The concept of factor investing has been around for decades, but it’s only in recent years that it’s gained widespread adoption among institutional and wholesale investors.
In a global survey of more than 300 institutional and wholesale factor investors, Invesco has found that factor allocations and factor applications among North American investors are expanding. “Since Invesco first polled investors about factors in 2016, North American respondents have increased their adoption of factor strategies at an average rate of 5% per year,” the firm said.
Asset owners often start with just one factor-based strategy, the firm found. But as time passes, they tend to incorporate other factor strategies. They also consider extending their factor strategies across asset classes, starting with equities and moving on to fixed income and multi-asset.
invesco stressed that factor investing is still in the early stages of the adoption cycle: it estimates that approximately half of institutional investors have taken up a factor strategy, with the retail side lagged at only 20%. Among the survey respondents, it found that over 80% of cases saw less than 20% of equity and fixed-income allocations going to factor strategies.
“Only a third of factor investors have 4-8 years of experience, and half are relatively new,” the firm reported. Because investors will find it difficult to gauge the true effectiveness of a strategy until it’s gone through a full market cycle — i.e., including volatile and declining markets — the potential for factor strategies to break into the mainstream is still unclear.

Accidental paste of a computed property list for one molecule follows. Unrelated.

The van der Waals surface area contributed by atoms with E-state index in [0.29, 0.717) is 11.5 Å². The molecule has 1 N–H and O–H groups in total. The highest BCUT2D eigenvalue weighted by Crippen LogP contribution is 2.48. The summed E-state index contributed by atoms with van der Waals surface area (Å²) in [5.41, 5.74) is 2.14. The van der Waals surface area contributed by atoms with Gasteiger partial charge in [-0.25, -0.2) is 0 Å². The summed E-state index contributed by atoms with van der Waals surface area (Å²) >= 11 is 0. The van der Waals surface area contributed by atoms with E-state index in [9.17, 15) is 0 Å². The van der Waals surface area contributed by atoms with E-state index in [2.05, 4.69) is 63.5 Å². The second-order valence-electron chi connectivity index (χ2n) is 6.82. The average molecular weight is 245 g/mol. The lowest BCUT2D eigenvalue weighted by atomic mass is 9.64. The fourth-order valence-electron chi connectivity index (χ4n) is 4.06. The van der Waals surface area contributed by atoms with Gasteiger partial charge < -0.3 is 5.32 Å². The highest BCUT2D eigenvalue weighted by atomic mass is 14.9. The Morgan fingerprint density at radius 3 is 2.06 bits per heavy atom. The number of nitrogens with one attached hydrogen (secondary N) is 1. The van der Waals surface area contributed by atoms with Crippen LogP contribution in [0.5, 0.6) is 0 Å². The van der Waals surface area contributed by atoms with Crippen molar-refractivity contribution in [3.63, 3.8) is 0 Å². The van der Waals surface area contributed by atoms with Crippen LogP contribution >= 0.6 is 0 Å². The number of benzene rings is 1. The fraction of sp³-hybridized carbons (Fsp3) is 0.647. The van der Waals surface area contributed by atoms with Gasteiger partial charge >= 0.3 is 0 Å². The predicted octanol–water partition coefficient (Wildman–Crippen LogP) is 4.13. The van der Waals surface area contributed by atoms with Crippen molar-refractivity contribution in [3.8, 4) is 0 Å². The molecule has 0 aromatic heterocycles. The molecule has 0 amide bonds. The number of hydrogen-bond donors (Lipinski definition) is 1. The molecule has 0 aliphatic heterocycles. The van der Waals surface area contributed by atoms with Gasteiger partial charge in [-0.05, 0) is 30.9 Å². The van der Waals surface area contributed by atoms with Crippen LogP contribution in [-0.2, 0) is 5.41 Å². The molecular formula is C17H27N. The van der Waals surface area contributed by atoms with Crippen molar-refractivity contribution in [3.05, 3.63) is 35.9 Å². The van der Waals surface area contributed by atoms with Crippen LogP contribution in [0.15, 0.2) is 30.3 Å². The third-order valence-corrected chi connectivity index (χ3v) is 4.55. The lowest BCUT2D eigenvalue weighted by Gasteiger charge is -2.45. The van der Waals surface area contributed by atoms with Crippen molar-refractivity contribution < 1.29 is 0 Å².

But even among respondents who haven’t been using factor strategies for long, the benefits that are being sought are reasonably clear. The most cited drivers of adoption, unsurprisingly, were return and risk benefits. Two dimensions of risk were noted: broad risk reduction (reducing volatility and asset correlations) and portfolio-exposure control improvements.
“Investors using factor strategies are generally motivated by more sophisticated risk management and/or achieving potentially more favorable net returns for an existing level of risk,” the firm said.
Respondents also cited cost reductions as a factor, but not to the expected extent. That highlights the fact that not all investors go from active management to factor management; a considerable proportion of cases involve an investor moving from market-cap-weighted management to factor management.
“Other benefits of note include improvements to benchmarking and transparency, and the ability to replace or outperform either passive or active portfolios,” the report said.
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